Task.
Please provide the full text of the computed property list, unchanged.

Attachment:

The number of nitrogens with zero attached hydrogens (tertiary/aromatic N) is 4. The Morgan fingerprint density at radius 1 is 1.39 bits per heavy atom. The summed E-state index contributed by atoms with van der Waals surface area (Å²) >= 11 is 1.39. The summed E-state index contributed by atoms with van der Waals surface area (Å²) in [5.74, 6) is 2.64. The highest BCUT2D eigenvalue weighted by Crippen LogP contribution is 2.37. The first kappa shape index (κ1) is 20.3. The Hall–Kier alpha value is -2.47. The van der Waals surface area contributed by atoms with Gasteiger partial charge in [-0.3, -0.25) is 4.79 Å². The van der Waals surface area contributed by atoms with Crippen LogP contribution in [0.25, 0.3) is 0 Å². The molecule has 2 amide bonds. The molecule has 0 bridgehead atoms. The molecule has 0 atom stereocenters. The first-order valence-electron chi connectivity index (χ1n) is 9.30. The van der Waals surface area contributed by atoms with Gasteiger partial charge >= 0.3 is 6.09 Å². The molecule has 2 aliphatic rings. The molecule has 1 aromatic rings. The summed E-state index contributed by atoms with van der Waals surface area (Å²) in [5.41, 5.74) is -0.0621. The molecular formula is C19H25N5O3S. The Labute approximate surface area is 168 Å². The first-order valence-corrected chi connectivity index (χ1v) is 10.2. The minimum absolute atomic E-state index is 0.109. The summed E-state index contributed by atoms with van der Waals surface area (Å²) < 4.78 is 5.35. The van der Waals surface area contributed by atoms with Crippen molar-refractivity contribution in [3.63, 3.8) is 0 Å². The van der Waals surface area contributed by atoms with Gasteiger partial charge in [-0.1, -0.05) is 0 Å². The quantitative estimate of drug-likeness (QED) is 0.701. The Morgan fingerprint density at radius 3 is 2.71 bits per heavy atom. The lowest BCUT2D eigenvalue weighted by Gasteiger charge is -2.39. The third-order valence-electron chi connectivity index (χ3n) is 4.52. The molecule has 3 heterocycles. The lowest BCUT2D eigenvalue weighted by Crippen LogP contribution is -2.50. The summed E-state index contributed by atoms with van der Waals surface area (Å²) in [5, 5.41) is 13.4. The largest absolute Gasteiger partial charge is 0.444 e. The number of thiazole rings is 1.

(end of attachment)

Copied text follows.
The number of nitrogens with zero attached hydrogens (tertiary/aromatic N) is 4. The Morgan fingerprint density at radius 1 is 1.39 bits per heavy atom. The summed E-state index contributed by atoms with van der Waals surface area (Å²) >= 11 is 1.39. The summed E-state index contributed by atoms with van der Waals surface area (Å²) in [5.74, 6) is 2.64. The highest BCUT2D eigenvalue weighted by Crippen LogP contribution is 2.37. The first kappa shape index (κ1) is 20.3. The Hall–Kier alpha value is -2.47. The van der Waals surface area contributed by atoms with Gasteiger partial charge in [-0.3, -0.25) is 4.79 Å². The van der Waals surface area contributed by atoms with Crippen LogP contribution in [0.25, 0.3) is 0 Å². The molecule has 2 amide bonds. The molecule has 0 bridgehead atoms. The molecule has 0 atom stereocenters. The first-order valence-electron chi connectivity index (χ1n) is 9.30. The van der Waals surface area contributed by atoms with Gasteiger partial charge >= 0.3 is 6.09 Å². The molecule has 2 aliphatic rings. The molecule has 1 aromatic rings. The summed E-state index contributed by atoms with van der Waals surface area (Å²) in [5.41, 5.74) is -0.0621. The molecular formula is C19H25N5O3S. The Labute approximate surface area is 168 Å². The first-order valence-corrected chi connectivity index (χ1v) is 10.2. The minimum absolute atomic E-state index is 0.109. The summed E-state index contributed by atoms with van der Waals surface area (Å²) < 4.78 is 5.35. The van der Waals surface area contributed by atoms with Crippen molar-refractivity contribution in [3.63, 3.8) is 0 Å². The van der Waals surface area contributed by atoms with Gasteiger partial charge in [-0.1, -0.05) is 0 Å². The quantitative estimate of drug-likeness (QED) is 0.701. The Morgan fingerprint density at radius 3 is 2.71 bits per heavy atom. The lowest BCUT2D eigenvalue weighted by Gasteiger charge is -2.39. The third-order valence-electron chi connectivity index (χ3n) is 4.52. The molecule has 3 heterocycles. The lowest BCUT2D eigenvalue weighted by Crippen LogP contribution is -2.50. The summed E-state index contributed by atoms with van der Waals surface area (Å²) in [5, 5.41) is 13.4. The largest absolute Gasteiger partial charge is 0.444 e. The number of thiazole rings is 1.